Maybe you’re thinking “I’ve been reading this for two minutes now and still I see no answers.”
Okay, well here’s one.
We must be united and prepared as a set of supporters to be ready for the time when we can influence things, even if at the moment we cannot do so as we would like. To have a running start at this will enable the best possible chance to get positive change. We may even be needed when this club is heading to the wall and someone has to step in when its entire existence is under threat.
Let’s take Portsmouth as an example. Now, we’ve had our fair share of needle with our island nation friends over the last couple of seasons - if only they would stop kicking our right back and setting off flares in the away end, it might all calm down. What they are though, is a good case study of how supporters have effected real, proper change. Really though they are a brilliant story about how a set of supporters have saved the life of their football club.
In 2013, the Pompey Supporters Trust reached a settlement with their previous owner Balram Chainrai, to pay £3m for Fratton Park, allowing the fan-led takeover to go through. This was after the club had been in administration twice in as many years, and gone from the Premier League to the bottom end of League Two in little more than three. Now this was only possible thanks to the donations of 2,300 fans and a small number of supporters described as ‘high net worth individuals’ who kept the club afloat in the period before takeover.
In 2014 the club was declared debt free, thanks to the careful management of the trust, and in 2016, it was sold to Michael Eisner, the former CEO of Disney. The Trust still exists today to, in their words “be the voice for all Pompey fans, working to enhance the social, cultural and economic value of the Club to its communities”.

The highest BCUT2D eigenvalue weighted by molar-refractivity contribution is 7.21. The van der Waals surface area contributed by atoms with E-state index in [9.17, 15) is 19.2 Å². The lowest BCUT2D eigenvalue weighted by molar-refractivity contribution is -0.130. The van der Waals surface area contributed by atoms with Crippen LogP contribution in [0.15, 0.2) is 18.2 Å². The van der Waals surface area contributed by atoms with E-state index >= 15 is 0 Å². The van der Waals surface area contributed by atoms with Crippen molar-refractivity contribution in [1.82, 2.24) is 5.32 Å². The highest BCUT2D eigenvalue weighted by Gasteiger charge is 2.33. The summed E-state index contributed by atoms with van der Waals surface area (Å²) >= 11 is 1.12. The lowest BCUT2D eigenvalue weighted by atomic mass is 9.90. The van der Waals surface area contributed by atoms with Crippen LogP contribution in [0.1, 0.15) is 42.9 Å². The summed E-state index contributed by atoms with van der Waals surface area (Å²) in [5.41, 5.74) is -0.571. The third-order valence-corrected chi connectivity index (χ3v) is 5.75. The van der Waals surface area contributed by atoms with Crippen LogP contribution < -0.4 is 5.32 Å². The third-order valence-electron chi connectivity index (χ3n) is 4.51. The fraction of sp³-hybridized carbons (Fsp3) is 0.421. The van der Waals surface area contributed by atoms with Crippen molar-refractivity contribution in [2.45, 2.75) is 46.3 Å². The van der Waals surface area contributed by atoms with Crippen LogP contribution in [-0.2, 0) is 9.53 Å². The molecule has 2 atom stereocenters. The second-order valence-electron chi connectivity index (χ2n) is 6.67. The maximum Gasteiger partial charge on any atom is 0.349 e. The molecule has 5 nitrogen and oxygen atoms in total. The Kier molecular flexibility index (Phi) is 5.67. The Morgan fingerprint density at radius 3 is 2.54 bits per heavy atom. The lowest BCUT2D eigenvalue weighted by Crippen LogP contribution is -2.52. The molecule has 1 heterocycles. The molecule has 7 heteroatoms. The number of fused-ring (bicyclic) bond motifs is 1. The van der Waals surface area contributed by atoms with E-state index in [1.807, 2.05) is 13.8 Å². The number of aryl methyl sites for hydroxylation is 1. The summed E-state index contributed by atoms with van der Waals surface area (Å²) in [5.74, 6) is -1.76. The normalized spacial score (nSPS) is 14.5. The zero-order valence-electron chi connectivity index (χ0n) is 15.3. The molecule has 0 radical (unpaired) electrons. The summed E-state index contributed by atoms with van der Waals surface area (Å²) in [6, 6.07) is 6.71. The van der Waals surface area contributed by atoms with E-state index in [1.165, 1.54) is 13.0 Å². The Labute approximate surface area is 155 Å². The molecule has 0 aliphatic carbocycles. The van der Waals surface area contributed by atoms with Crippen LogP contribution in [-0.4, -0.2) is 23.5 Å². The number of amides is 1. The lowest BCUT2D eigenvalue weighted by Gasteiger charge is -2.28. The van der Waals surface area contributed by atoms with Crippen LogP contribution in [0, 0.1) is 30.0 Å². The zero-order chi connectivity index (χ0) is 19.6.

So what the Pompey Supporters Trust has done is save the club first, and now they exist to ensure - at least in part - the owners’ good governance of their club.
At Sunderland, we need something like this, but in reverse. Firstly to encourage responsible running of the club (I know that there is another huge issue here but right now is not the moment for me to get into it) and then, if required, to be a safety net.
The Red and White Army, who are seemingly on the verge of becoming a Trust, offer the best chance to date of this becoming a reality; but we don’t just need a Trust, we need a powerful one, and I hope they are prepared for this. To be effective it must have individuals who possess the experience, skills and knowledge to be able to hold the club to account, to build relationships, and crucially to ensure that if the situation requires, we as fans are able to step up and save the club. I do not doubt there are many Sunderland fans out there with invaluable skills that they could lend to any Trust which is formed; whether that is financial, legal, public relations, media, marketing or anything which could enable the trust to thrive.
This will not happen without the proper processes in place, and it is up to each of us individually to engage with it, and not stick our head in the sands crying “but what’s the point?!” That is, frankly, loser talk. Doing nothing hasn’t caused us to be in this position, but it certainly has not helped.
People will, with justification, say fans cannot convince Madrox to sell therefore there is little reason to get so exercised for no ultimate benefit. This is true; however I only agree with the first half of that statement. It is also true that Madrox are not going to sell for the profit they crave. It’s just not going to happen. So then what? We rattle around in League One forever? Well, our previous owner who was a billionaire didn’t want to bankroll us anymore, so why would someone with considerably less financial clout be happy to do the same? So who can confidently predict that administration is out of the question? I certainly can’t.
In that circumstance, therefore, we need to be ready. Otherwise we all might be walking up Penshaw Monument at 3 o’clock on a Saturday afternoon.